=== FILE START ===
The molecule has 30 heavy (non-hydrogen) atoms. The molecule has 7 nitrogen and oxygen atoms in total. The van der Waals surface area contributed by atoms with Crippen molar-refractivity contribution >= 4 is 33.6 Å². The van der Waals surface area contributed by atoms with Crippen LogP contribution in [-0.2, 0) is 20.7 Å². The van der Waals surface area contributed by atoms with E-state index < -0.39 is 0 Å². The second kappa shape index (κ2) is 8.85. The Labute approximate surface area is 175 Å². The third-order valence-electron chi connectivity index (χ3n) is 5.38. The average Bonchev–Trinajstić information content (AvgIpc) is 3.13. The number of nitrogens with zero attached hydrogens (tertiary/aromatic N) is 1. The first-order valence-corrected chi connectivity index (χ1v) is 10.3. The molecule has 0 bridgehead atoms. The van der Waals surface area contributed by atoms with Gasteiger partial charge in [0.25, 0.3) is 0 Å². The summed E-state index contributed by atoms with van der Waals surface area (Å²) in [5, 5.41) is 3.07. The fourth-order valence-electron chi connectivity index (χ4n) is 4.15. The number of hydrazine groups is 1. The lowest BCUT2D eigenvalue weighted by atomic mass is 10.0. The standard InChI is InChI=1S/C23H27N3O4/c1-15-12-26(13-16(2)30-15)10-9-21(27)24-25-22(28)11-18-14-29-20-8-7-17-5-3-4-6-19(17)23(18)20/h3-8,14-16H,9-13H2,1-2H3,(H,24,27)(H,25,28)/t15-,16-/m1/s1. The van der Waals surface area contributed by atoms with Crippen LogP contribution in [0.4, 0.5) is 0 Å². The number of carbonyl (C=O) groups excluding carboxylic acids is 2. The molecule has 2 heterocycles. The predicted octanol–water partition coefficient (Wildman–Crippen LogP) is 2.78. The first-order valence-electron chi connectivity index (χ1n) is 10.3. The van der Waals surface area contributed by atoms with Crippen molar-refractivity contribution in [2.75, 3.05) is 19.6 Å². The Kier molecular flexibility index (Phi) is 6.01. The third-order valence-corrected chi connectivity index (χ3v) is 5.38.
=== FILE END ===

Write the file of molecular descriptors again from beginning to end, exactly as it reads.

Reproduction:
The molecule has 30 heavy (non-hydrogen) atoms. The molecule has 7 nitrogen and oxygen atoms in total. The van der Waals surface area contributed by atoms with Crippen molar-refractivity contribution >= 4 is 33.6 Å². The van der Waals surface area contributed by atoms with Crippen LogP contribution in [-0.2, 0) is 20.7 Å². The van der Waals surface area contributed by atoms with E-state index < -0.39 is 0 Å². The second kappa shape index (κ2) is 8.85. The Labute approximate surface area is 175 Å². The third-order valence-electron chi connectivity index (χ3n) is 5.38. The average Bonchev–Trinajstić information content (AvgIpc) is 3.13. The number of nitrogens with zero attached hydrogens (tertiary/aromatic N) is 1. The first-order valence-corrected chi connectivity index (χ1v) is 10.3. The molecule has 0 bridgehead atoms. The van der Waals surface area contributed by atoms with Gasteiger partial charge in [0.25, 0.3) is 0 Å². The summed E-state index contributed by atoms with van der Waals surface area (Å²) in [5, 5.41) is 3.07. The fourth-order valence-electron chi connectivity index (χ4n) is 4.15. The number of hydrazine groups is 1. The lowest BCUT2D eigenvalue weighted by atomic mass is 10.0. The standard InChI is InChI=1S/C23H27N3O4/c1-15-12-26(13-16(2)30-15)10-9-21(27)24-25-22(28)11-18-14-29-20-8-7-17-5-3-4-6-19(17)23(18)20/h3-8,14-16H,9-13H2,1-2H3,(H,24,27)(H,25,28)/t15-,16-/m1/s1. The van der Waals surface area contributed by atoms with Crippen LogP contribution in [0.4, 0.5) is 0 Å². The number of carbonyl (C=O) groups excluding carboxylic acids is 2. The molecule has 2 heterocycles. The predicted octanol–water partition coefficient (Wildman–Crippen LogP) is 2.78. The first-order valence-electron chi connectivity index (χ1n) is 10.3. The van der Waals surface area contributed by atoms with Crippen molar-refractivity contribution in [2.75, 3.05) is 19.6 Å². The Kier molecular flexibility index (Phi) is 6.01. The third-order valence-corrected chi connectivity index (χ3v) is 5.38.